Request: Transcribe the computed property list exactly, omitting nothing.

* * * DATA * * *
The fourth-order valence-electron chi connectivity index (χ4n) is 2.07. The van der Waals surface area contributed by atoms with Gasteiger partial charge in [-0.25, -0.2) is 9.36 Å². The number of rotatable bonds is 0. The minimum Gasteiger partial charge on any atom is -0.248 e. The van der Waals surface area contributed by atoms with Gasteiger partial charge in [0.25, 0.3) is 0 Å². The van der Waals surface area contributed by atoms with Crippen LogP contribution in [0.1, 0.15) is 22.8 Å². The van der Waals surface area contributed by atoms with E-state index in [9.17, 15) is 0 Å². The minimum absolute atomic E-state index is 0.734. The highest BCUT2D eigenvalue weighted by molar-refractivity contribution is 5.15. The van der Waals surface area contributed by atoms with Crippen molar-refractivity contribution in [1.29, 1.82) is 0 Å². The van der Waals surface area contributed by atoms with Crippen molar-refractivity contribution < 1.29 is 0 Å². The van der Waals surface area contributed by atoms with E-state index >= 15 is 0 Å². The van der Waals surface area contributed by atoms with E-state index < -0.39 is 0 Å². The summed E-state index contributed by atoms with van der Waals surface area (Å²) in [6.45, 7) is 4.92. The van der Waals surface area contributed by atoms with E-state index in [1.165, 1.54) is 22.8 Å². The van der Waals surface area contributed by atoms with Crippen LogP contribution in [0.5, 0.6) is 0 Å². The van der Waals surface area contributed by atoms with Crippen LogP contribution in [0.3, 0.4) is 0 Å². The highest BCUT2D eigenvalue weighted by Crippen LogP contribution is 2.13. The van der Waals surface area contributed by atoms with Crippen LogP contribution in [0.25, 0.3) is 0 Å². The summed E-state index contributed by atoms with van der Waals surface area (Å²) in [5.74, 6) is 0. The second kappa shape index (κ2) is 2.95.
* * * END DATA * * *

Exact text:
The fourth-order valence-electron chi connectivity index (χ4n) is 2.07. The van der Waals surface area contributed by atoms with Gasteiger partial charge in [-0.25, -0.2) is 9.36 Å². The number of rotatable bonds is 0. The minimum Gasteiger partial charge on any atom is -0.248 e. The van der Waals surface area contributed by atoms with Gasteiger partial charge in [0.25, 0.3) is 0 Å². The van der Waals surface area contributed by atoms with Crippen LogP contribution in [0.1, 0.15) is 22.8 Å². The van der Waals surface area contributed by atoms with E-state index in [9.17, 15) is 0 Å². The minimum absolute atomic E-state index is 0.734. The highest BCUT2D eigenvalue weighted by molar-refractivity contribution is 5.15. The van der Waals surface area contributed by atoms with Crippen molar-refractivity contribution in [1.29, 1.82) is 0 Å². The van der Waals surface area contributed by atoms with Crippen molar-refractivity contribution < 1.29 is 0 Å². The van der Waals surface area contributed by atoms with E-state index >= 15 is 0 Å². The van der Waals surface area contributed by atoms with E-state index < -0.39 is 0 Å². The summed E-state index contributed by atoms with van der Waals surface area (Å²) in [6.45, 7) is 4.92. The van der Waals surface area contributed by atoms with E-state index in [1.165, 1.54) is 22.8 Å². The van der Waals surface area contributed by atoms with Crippen LogP contribution in [0.5, 0.6) is 0 Å². The van der Waals surface area contributed by atoms with Crippen LogP contribution in [0.3, 0.4) is 0 Å². The highest BCUT2D eigenvalue weighted by Crippen LogP contribution is 2.13. The van der Waals surface area contributed by atoms with Crippen LogP contribution in [0.25, 0.3) is 0 Å². The summed E-state index contributed by atoms with van der Waals surface area (Å²) in [5.74, 6) is 0. The second kappa shape index (κ2) is 2.95.